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Thread: What (really) is a wave?

  1. #1 What (really) is a wave? 
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    What (really) is a wave?

    We commonly refer to waves in water, sound waves, electromagentic waves. We think about waves as undulations. But does a wave consist of any "stuff" (matter)?

    We can conceive of a wave in water being caused by matter displacing the water at a point in the water and the rest of the water having to adjust its shape with respect to the displacement. The wave itself seems to be an expression of the displacement and isn't thought to consist of any "stuff" in itself.

    Electromagentic waves travel through space and can be observed to behave both as waves and particles. Intuitively it seems wrong that a wave that does not consist of any matter can nevertheless have an effect on matter. Human intuition may of course be flawed!

    If a wave in water is caused by matter displacing some of the water at a point in the water (changing its shape) then perhaps an electromagnetic wave in space is caused by charged particles displacing some of the space at a point in space (changing its shape)? Of course this would require space itself to consist of some substance.


    Does truth exist in the universe?
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    In the words of the Electric Boogey

    "Its Electric"


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  4. #3 Re: What (really) is a wave? 
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    Quote Originally Posted by jonathancollins225
    What (really) is a wave?

    We commonly refer to waves in water, sound waves, electromagentic waves. We think about waves as undulations. But does a wave consist of any "stuff" (matter)?

    We can conceive of a wave in water being caused by matter displacing the water at a point in the water and the rest of the water having to adjust its shape with respect to the displacement. The wave itself seems to be an expression of the displacement and isn't thought to consist of any "stuff" in itself.

    Electromagentic waves travel through space and can be observed to behave both as waves and particles. Intuitively it seems wrong that a wave that does not consist of any matter can nevertheless have an effect on matter. Human intuition may of course be flawed!

    If a wave in water is caused by matter displacing some of the water at a point in the water (changing its shape) then perhaps an electromagnetic wave in space is caused by charged particles displacing some of the space at a point in space (changing its shape)? Of course this would require space itself to consist of some substance.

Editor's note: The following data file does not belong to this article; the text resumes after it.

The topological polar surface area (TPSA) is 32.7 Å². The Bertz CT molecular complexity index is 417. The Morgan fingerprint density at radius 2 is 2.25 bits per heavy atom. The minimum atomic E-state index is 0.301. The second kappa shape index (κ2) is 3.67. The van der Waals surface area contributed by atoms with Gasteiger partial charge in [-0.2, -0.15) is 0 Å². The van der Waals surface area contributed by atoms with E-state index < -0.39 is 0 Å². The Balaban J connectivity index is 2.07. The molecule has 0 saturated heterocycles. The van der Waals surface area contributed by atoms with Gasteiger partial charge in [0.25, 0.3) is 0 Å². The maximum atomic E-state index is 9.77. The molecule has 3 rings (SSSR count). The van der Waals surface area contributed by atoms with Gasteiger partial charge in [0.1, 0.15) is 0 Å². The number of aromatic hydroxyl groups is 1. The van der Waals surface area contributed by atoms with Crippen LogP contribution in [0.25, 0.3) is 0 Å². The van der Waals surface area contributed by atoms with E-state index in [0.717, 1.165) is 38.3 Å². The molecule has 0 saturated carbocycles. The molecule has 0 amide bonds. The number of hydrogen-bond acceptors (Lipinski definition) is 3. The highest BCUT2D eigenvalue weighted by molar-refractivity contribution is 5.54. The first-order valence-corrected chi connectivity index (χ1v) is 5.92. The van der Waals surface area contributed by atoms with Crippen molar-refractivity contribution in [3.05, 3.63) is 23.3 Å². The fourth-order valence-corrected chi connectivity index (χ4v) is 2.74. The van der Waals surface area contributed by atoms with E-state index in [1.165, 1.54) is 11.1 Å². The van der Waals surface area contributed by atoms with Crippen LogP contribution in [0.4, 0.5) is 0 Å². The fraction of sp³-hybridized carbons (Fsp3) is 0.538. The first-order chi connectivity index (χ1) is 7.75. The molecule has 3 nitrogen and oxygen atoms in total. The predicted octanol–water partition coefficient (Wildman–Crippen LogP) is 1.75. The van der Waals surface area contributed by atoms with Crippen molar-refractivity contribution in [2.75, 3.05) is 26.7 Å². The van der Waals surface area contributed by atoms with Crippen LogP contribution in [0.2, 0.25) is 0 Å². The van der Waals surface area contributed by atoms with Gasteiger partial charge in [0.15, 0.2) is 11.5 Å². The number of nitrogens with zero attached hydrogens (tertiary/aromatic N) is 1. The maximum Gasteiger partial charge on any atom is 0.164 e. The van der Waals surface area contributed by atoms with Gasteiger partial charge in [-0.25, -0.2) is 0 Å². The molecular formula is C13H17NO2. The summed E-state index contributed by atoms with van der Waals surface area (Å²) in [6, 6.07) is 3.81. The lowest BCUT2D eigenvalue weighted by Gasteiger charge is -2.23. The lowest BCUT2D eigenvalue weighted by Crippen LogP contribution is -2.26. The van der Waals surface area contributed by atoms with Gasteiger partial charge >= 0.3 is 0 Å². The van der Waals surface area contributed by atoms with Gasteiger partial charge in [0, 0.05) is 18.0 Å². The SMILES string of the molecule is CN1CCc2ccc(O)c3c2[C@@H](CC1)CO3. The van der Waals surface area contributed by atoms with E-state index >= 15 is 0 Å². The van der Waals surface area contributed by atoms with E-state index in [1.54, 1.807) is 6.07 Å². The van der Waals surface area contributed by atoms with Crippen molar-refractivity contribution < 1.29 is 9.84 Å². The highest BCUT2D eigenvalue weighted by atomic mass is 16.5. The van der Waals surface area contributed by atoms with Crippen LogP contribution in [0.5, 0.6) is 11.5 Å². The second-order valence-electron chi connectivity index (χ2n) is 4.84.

There are couple of versions of "waves". There are standing waves, such as the configuration of the string of a violin after it is plucked. It vibrates, but has fixed points, called nodes, that do not undergo displacement. Then there are traveling waves, which appear as a periodic function being displaced in space. There are alos plane waves, common in electromagnetic theory, that are simple a plane wave front moving through space -- much like a piece of plywood being moved along.

    The notion of electromagnetic waves propagating through a medium was quite common in the nineteenth centur. The medium was called the "aether". The idea of the "aether" was discarded as a result of the development of special relativity, since it is not consistent with the premise that the speed of light is constant in all inertial reference frames.

    There is a minor resurgence in the notion of a medium for the propagation of photons. It involves the quantum theory of the photon, quantum electrodynamics, and the nature of the vacuum state in that theory. It is quite a bit more complicated and subtle than a simple medium for propagation of waves, as with sound in air or in the case of water waves.

    You might enjoy the book QED by Richard Feynman. It is the text of some lectures that he gave for a general audience on the subject of quantum electrodynamics. Not only is Feynman terrific at explaining physics, he was one of the inventors, the primary inventor in terms of modern methods, of quantum electrodynamics. It is a good read.
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    Forum Freshman nightex's Avatar
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    Waves is energy and matter transport phenomenon. A mechanical wave transports energy and not matter. Becouse subatomic particles have dual nature, they can transport and energy and matter.
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    The first chapter of my optics textbook says something like:
    Electromagnetic radiation has a dual nature in that it behaves like a wave or a particle in certain situations, but it is precicely neither.

    Meaning that the simple fact that light behaves as one thing, and then can act like something else (according to us) just shows us that we really don't know what it is.
    So, I wouldn't spend too much time trying to make sense of a "light wave" when clearly there is more to the story than that, and in fact we may even be very far away from the truth.
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